It was an interesting introduction to Japan.
On the bus ride into Nagano, where we members of the Fourth Estate were to report on the XVIII Winter Olympics, our young guide did what he could to divert our attention from the tedium of the journey.
"We are going through the centre of Tokyo now so you will see lots of buildings. Thank you."
There were indeed many buildings to be seen on our slow progress along the freeway which cuts through the city at seventh floor level. Had they been trees, the slimmer of the densely packed tower blocks around us would have withered away through lack of sunlight.
It had taken us almost two hours to reach Tokyo from the airport. As we crossed over a railway line, the bullet train to Nagano passed right underneath us, its beak-like front section cleaving the air.
"The Shinkansen is going underneath us now. The Shinkansen is the fastest train in Japan."
A little ironic groan went through the bus as a few of us shifted on seats that were just a fraction too narrow for the human back.
"We will be going for six hours," our guide went on. "It may be more. So you can do whatever you want."
The range of possibilities appeared limited.
"Sleep or chat or whatever you want. But please don't stretch your arms out of the windows because this is very dangerous."
Located six hours later in my little room with a view over the cement factory, I detected a similar tone in a sheet of instructions regarding correct usage of my furniture.
There was apparently a possibility that moulds and bacteria might grow behind the furniture if it were situated too close to the wall. A minimum distance of 10 centimetres was recommended. I made a mental note to check that statistic at an appropriate time.
"Do not stand or jump on the furniture," the instruction went on. "You could lose your balance, fall and be injured. These acts may also shorten the life of the furniture."
By way of illustration, two erring stick men were pictured, half obliterated by large crosses. The first was falling backwards off a chair from a standing position, a book flying out of his hand. The second, unaccountably, was hanging from the top of his opened wardrobe door with both hands. No clue was given as to what might have moved him to such an act of desperation.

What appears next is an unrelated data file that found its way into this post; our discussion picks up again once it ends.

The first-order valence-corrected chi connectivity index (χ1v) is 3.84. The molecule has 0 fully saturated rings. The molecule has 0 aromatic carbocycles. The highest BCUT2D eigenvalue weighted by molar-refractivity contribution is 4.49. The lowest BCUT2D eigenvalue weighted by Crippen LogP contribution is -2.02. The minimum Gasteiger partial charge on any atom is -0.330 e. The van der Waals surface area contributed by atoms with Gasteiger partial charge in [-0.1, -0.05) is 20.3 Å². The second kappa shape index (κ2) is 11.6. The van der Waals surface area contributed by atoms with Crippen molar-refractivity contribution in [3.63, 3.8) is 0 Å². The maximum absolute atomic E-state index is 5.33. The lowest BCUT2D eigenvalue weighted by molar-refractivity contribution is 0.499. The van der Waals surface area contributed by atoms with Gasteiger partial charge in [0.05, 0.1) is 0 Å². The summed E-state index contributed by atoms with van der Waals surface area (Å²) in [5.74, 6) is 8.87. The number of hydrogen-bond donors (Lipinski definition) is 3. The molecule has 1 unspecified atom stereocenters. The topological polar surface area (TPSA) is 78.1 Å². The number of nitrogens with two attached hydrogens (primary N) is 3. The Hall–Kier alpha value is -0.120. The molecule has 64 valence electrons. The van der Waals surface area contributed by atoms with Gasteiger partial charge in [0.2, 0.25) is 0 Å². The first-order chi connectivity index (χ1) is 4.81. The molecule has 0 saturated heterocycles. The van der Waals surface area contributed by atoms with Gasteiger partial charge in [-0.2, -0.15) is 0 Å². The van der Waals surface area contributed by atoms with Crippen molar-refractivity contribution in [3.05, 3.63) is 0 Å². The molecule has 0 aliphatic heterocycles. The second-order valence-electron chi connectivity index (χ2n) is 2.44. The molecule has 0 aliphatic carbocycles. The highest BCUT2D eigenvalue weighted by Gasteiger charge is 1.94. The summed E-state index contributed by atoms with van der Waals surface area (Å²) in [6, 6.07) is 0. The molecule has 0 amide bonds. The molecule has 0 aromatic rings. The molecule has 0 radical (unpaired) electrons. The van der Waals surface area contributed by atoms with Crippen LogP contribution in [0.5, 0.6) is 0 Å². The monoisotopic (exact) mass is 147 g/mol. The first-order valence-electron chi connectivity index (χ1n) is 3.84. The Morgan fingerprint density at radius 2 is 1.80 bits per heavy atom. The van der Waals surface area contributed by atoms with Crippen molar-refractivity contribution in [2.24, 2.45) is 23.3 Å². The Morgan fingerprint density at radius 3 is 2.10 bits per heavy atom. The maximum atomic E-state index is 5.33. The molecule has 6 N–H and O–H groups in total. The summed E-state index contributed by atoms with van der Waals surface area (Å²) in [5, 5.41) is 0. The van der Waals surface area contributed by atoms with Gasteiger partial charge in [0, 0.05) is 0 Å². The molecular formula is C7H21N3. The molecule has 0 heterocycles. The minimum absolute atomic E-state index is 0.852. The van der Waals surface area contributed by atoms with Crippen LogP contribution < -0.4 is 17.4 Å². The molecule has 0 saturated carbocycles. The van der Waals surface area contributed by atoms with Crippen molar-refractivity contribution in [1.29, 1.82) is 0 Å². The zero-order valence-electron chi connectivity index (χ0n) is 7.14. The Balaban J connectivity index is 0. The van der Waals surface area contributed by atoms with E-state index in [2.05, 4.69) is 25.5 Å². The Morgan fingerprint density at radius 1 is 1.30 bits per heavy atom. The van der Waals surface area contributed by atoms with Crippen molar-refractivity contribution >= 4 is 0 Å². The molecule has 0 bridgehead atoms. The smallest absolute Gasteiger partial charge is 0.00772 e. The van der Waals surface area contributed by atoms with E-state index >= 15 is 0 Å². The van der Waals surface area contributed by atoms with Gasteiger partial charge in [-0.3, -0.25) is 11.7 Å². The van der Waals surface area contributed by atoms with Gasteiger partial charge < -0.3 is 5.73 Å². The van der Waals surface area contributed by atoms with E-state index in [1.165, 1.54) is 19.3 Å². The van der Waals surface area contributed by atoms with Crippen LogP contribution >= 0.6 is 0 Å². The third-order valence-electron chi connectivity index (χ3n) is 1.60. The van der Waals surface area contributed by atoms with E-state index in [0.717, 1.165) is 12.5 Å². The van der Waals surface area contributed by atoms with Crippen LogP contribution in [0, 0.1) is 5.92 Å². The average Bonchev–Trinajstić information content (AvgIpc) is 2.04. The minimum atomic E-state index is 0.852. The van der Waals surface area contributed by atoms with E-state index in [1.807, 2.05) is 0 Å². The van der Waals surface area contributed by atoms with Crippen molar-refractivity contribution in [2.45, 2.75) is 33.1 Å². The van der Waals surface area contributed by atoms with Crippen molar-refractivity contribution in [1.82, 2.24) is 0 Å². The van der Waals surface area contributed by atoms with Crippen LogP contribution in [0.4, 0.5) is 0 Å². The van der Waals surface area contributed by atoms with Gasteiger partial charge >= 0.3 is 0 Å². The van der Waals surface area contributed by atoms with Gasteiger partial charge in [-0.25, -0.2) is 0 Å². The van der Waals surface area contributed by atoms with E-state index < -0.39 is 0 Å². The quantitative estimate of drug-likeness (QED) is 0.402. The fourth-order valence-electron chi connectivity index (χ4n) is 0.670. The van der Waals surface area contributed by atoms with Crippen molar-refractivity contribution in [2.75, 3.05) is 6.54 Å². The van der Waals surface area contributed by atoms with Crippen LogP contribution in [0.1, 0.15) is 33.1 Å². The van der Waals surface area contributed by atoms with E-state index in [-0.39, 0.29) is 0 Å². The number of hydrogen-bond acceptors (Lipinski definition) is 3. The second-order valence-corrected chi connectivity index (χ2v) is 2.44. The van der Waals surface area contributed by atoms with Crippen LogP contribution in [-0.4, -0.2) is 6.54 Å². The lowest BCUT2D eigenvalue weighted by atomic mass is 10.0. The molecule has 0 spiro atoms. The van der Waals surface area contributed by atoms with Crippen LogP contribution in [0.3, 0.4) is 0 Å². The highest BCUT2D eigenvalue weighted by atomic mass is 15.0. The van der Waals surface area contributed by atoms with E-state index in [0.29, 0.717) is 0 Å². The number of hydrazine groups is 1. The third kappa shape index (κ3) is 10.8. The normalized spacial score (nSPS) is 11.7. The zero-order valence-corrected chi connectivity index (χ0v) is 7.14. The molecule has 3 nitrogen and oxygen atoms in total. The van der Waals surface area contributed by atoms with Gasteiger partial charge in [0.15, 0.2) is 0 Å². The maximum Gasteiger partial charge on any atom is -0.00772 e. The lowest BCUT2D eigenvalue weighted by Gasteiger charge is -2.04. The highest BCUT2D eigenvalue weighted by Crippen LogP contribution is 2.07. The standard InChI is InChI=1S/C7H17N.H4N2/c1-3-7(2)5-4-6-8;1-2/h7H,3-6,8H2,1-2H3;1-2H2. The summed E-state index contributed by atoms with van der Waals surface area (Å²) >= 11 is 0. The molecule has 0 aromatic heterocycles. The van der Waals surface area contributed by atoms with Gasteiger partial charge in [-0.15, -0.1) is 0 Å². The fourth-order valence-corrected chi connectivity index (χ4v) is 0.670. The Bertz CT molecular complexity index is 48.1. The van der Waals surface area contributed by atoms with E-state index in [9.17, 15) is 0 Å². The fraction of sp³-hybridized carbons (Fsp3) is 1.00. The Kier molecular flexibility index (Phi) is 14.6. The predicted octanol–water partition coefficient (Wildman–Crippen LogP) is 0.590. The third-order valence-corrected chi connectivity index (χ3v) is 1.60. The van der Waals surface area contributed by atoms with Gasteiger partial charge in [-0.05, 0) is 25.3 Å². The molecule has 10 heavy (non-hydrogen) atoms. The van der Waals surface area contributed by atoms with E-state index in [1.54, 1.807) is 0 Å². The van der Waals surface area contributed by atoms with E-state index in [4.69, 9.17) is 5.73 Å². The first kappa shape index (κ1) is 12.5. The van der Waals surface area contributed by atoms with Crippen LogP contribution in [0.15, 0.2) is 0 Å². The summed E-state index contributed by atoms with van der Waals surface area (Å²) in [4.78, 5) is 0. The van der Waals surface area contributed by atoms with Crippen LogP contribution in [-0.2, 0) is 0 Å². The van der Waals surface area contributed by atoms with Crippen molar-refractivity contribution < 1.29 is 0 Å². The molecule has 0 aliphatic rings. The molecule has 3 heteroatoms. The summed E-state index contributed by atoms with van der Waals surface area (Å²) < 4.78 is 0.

I had not realised that a simple desk, chair and wardrobe could harbour such peril.
Was this unnerving awareness, a national trait, I wondered, or merely a local peculiarity? Whatever, it was an interesting introduction to my Olympic lodgings.
The concrete factory, in its way, said a lot about the coexistence of the Olympics and this sprawling, low-rise, industrialised town, trapped in its own net of telephone wires.
A blue Olympic symbol, complete with the inevitable sponsor's name, has simply been attached to the highest convenient vantage point - which happens to be this factory's central tower.
But if that juxtaposition appears odd, there are other anomalies about these Games that are even harder to take in.
One of the stated aims of the Nagano Olympics is "to pay homage to nature." Accordingly, there has been much attention given to environmental issues.
A small forest, natural habitat to several rare birds, has been painstakingly transplanted from the biathlon course.
The downhill skiing course at Hakuba has also been shaped by environmental pressures. Its length has been curtailed by the need to safeguard national park land at the top of the mountain. And its first big jump has been specially constructed to ensure racers fly well over a section where rare alpine flowers grow. Graham Bell, Britain's veteran downhiller, likened the experience to jumping off a garage roof.
Yet this is a town where traffic pollution is so bad that many of the inhabitants walk the streets with face masks on. Outside the main Olympic village, another logo depicting five rings is on display in front of a factory issuing yellow smoke into the air from two stacks.
Among those trying to take in the more opaque Japanese customs this week was the minister for sport, Tony Banks. He was, he said, looking forward to seeing the downhill skiing, although he was happy to acknowledge that his native landscape in West Ham had not prepared him for anything like the Hakuba. Not unless one counted the dry skiing facilities at Beckton - "the Beckton Alps" - as he had it.
Later in the week, the minister plans to try to fathom the mysteries of curling. That should provide him with another mountain to climb.
Wandering through Nagano town centre on the way to the function at which the Minister appeared, I had become aware of an elderly Japanese gentleman in a baseball cap closing in on me with intense benevolence.
"Where you from?" he asked, smiling alarmingly.
"Diana," he said.
"Diana. Yes. Diana. She dead."
He was still grinning. I smiled, and quickened my step. It was an interesting introduction to Japanese conversation.Reuse content